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Finding a Way HomeA Critical Assessment of Walter Mosley's Fiction$
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Owen E. Brady and Derek C. Maus

Print publication date: 2008

Print ISBN-13: 9781604730883

Published to University Press of Mississippi: March 2014

DOI: 10.14325/mississippi/9781604730883.001.0001

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Cyberfunk

Cyberfunk

Walter Mosley Takes Black to the Future

Chapter:
(p.148) Cyberfunk
Source:
Finding a Way Home
Author(s):

Derek C. Maus

Publisher:
University Press of Mississippi
DOI:10.14325/mississippi/9781604730883.003.0012

This chapter examines Walter Mosley’s Futureland: Nine Stories of an Imminent Future (2001). It argues that while Futureland does borrow from conventions associated with both dystopia and the more recent phenomenon of “cyberpunk” science fiction, it also contains a vision of a future in which racially and economically marginalized individuals might find a space (or, perhaps, a cyberspace) in which to live their own lives. Mosley not only “foreground[s] racial and socioeconomic politics much more explicitly, thus creating a level of social allegory that is rarely present in cyberpunk as a whole” but also transcends classical dystopia because, “[u]nlike Zamyatin’s D-503, or John the Savage in Huxley’s Brave New World (1932), or Winston Smith in Orwell’s Nineteen Eighty-Four (1949) ... most, if not all, of Mosley’s protagonists in Futureland achieve a meaningful, albeit unconventional, degree of freedom from the metaphorical shackles of the system.”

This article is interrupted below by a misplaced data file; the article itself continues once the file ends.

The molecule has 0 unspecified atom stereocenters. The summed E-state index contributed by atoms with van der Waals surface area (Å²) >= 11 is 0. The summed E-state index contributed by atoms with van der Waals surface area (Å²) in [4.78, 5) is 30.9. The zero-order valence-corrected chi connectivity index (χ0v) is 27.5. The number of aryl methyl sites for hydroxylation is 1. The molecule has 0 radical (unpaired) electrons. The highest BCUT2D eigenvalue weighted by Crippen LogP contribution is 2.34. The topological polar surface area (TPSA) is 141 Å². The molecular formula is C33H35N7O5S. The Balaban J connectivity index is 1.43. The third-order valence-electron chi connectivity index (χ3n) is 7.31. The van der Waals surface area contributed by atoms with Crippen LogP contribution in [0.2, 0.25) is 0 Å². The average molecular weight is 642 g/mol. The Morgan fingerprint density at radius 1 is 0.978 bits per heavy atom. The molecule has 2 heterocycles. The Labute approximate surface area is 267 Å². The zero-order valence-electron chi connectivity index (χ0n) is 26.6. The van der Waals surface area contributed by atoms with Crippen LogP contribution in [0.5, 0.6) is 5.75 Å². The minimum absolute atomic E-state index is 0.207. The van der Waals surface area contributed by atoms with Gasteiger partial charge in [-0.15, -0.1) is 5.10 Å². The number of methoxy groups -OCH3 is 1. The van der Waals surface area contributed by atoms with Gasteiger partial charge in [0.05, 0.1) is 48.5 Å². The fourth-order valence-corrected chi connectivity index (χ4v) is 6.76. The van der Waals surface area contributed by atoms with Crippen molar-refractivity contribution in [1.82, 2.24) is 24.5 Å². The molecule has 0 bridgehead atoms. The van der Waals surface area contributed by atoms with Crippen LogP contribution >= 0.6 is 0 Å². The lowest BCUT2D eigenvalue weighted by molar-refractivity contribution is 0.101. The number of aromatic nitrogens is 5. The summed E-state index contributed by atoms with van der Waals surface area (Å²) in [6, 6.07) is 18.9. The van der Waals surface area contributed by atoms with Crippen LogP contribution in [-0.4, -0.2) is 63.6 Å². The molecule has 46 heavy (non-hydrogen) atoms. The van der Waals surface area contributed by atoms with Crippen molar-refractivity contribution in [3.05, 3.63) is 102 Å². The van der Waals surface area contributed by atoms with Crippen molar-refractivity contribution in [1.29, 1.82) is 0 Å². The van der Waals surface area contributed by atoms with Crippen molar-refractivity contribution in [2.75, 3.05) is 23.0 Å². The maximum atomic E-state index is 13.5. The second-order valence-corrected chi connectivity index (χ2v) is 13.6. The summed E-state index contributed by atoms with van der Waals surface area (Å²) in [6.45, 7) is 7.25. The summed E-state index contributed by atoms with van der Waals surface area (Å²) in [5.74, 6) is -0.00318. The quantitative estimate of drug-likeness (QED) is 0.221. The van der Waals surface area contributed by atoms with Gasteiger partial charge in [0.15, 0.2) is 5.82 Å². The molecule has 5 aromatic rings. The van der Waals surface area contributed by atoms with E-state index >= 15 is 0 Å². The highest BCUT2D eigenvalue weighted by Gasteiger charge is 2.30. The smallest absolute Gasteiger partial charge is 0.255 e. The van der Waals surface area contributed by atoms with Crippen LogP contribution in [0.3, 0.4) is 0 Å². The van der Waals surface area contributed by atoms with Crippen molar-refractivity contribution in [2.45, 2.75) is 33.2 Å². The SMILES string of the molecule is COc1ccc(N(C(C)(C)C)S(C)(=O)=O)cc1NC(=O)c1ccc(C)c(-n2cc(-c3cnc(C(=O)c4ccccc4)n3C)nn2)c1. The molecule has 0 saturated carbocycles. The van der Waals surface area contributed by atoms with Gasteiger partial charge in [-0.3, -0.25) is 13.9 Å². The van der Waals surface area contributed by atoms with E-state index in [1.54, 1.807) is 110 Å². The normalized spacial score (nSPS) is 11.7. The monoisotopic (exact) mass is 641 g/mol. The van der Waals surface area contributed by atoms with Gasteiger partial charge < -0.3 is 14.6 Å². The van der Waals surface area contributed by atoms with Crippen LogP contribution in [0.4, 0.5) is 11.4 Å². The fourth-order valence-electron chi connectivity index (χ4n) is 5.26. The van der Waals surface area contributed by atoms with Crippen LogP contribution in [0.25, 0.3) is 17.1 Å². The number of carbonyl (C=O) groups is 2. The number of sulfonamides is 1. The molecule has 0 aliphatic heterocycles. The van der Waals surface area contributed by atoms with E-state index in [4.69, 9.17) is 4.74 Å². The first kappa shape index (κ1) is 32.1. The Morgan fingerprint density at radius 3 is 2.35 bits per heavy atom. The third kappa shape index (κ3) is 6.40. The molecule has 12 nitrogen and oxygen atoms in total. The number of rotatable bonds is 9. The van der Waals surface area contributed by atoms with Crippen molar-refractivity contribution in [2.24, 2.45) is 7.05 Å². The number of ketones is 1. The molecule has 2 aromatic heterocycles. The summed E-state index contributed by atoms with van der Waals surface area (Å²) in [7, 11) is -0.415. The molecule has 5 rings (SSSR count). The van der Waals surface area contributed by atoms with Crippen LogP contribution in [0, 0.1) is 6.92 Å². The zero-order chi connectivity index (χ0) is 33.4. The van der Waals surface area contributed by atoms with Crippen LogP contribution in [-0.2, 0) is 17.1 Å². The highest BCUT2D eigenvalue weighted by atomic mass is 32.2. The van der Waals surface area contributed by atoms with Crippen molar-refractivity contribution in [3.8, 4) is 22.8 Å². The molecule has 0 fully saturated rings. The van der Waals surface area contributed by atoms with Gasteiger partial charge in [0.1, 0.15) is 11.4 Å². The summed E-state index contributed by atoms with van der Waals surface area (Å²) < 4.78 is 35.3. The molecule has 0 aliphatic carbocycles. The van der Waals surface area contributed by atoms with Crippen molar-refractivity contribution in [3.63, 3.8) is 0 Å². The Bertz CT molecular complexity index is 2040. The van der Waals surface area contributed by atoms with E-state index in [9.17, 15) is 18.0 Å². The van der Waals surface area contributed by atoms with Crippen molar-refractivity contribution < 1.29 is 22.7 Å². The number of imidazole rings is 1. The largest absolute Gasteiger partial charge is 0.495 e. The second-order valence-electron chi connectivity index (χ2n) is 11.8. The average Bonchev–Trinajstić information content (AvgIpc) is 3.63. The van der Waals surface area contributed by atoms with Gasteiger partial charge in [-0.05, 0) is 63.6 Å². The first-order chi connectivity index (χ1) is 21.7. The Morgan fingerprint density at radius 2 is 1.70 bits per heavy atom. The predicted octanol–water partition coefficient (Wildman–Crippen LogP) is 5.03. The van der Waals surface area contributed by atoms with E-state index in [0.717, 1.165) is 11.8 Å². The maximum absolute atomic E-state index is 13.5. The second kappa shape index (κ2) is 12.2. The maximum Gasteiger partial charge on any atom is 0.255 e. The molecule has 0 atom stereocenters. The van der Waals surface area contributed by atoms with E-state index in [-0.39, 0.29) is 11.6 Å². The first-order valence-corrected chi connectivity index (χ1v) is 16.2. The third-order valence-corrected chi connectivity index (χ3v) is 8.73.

Keywords:   Walter Mosley, African American literature, Futureland, dystopia, science fiction

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